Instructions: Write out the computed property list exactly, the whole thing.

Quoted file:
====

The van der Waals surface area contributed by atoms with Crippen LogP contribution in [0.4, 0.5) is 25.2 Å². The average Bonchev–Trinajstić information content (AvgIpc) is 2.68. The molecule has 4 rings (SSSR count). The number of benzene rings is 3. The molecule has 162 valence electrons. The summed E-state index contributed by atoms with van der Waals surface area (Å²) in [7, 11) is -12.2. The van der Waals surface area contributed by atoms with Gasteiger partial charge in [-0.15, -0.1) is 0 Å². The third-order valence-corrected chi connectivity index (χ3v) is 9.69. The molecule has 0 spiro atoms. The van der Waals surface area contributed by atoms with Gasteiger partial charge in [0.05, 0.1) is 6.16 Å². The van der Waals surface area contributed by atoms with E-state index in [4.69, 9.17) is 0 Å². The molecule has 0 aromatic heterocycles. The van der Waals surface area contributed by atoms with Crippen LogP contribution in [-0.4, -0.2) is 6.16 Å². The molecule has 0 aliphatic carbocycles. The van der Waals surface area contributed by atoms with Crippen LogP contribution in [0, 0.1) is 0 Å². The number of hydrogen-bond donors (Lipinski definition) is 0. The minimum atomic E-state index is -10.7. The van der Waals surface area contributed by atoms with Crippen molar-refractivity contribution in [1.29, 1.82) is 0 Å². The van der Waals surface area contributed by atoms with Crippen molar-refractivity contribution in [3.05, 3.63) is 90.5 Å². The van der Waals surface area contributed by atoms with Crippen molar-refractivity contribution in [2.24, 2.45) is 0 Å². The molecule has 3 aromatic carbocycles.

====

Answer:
The van der Waals surface area contributed by atoms with Crippen LogP contribution in [0.4, 0.5) is 25.2 Å². The average Bonchev–Trinajstić information content (AvgIpc) is 2.68. The molecule has 4 rings (SSSR count). The number of benzene rings is 3. The molecule has 162 valence electrons. The summed E-state index contributed by atoms with van der Waals surface area (Å²) in [7, 11) is -12.2. The van der Waals surface area contributed by atoms with Gasteiger partial charge in [-0.15, -0.1) is 0 Å². The third-order valence-corrected chi connectivity index (χ3v) is 9.69. The molecule has 0 spiro atoms. The van der Waals surface area contributed by atoms with Gasteiger partial charge in [0.05, 0.1) is 6.16 Å². The van der Waals surface area contributed by atoms with E-state index in [4.69, 9.17) is 0 Å². The molecule has 0 aromatic heterocycles. The van der Waals surface area contributed by atoms with Crippen LogP contribution in [-0.4, -0.2) is 6.16 Å². The molecule has 0 aliphatic carbocycles. The van der Waals surface area contributed by atoms with Crippen LogP contribution in [0, 0.1) is 0 Å². The number of hydrogen-bond donors (Lipinski definition) is 0. The minimum atomic E-state index is -10.7. The van der Waals surface area contributed by atoms with Crippen molar-refractivity contribution in [1.29, 1.82) is 0 Å². The van der Waals surface area contributed by atoms with Crippen molar-refractivity contribution in [3.05, 3.63) is 90.5 Å². The van der Waals surface area contributed by atoms with Crippen molar-refractivity contribution in [2.24, 2.45) is 0 Å². The molecule has 3 aromatic carbocycles.